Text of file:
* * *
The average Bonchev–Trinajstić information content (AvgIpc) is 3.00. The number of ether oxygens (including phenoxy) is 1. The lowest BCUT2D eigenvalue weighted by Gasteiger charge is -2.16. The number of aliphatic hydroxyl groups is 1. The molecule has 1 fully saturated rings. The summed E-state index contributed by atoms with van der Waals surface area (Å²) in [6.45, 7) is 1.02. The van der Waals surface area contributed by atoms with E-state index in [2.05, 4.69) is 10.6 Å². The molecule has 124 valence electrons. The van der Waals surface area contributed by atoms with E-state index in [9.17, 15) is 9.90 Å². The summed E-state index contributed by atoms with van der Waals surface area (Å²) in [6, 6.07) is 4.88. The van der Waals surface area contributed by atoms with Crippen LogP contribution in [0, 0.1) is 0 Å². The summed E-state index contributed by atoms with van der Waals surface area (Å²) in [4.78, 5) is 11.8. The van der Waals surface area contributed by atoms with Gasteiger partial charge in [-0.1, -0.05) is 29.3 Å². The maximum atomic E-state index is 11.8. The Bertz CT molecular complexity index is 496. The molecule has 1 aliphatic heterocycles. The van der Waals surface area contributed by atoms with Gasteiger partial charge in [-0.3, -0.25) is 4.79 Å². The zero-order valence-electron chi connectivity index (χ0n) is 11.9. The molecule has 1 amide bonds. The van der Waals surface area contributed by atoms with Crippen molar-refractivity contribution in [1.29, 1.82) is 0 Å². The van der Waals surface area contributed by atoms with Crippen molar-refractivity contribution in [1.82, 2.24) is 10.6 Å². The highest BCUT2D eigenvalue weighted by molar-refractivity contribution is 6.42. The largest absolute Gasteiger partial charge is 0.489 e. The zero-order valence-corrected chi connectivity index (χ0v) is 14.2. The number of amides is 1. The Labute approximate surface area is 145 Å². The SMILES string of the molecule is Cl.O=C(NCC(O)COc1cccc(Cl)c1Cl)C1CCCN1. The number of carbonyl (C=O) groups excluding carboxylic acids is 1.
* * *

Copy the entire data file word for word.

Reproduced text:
The average Bonchev–Trinajstić information content (AvgIpc) is 3.00. The number of ether oxygens (including phenoxy) is 1. The lowest BCUT2D eigenvalue weighted by Gasteiger charge is -2.16. The number of aliphatic hydroxyl groups is 1. The molecule has 1 fully saturated rings. The summed E-state index contributed by atoms with van der Waals surface area (Å²) in [6.45, 7) is 1.02. The van der Waals surface area contributed by atoms with E-state index in [2.05, 4.69) is 10.6 Å². The molecule has 124 valence electrons. The van der Waals surface area contributed by atoms with E-state index in [9.17, 15) is 9.90 Å². The summed E-state index contributed by atoms with van der Waals surface area (Å²) in [6, 6.07) is 4.88. The van der Waals surface area contributed by atoms with Crippen LogP contribution in [0, 0.1) is 0 Å². The summed E-state index contributed by atoms with van der Waals surface area (Å²) in [4.78, 5) is 11.8. The van der Waals surface area contributed by atoms with Gasteiger partial charge in [-0.1, -0.05) is 29.3 Å². The maximum atomic E-state index is 11.8. The Bertz CT molecular complexity index is 496. The molecule has 1 aliphatic heterocycles. The van der Waals surface area contributed by atoms with Gasteiger partial charge in [-0.3, -0.25) is 4.79 Å². The zero-order valence-electron chi connectivity index (χ0n) is 11.9. The molecule has 1 amide bonds. The van der Waals surface area contributed by atoms with Crippen molar-refractivity contribution in [1.29, 1.82) is 0 Å². The van der Waals surface area contributed by atoms with Crippen molar-refractivity contribution in [1.82, 2.24) is 10.6 Å². The highest BCUT2D eigenvalue weighted by molar-refractivity contribution is 6.42. The largest absolute Gasteiger partial charge is 0.489 e. The zero-order valence-corrected chi connectivity index (χ0v) is 14.2. The number of amides is 1. The Labute approximate surface area is 145 Å². The SMILES string of the molecule is Cl.O=C(NCC(O)COc1cccc(Cl)c1Cl)C1CCCN1. The number of carbonyl (C=O) groups excluding carboxylic acids is 1.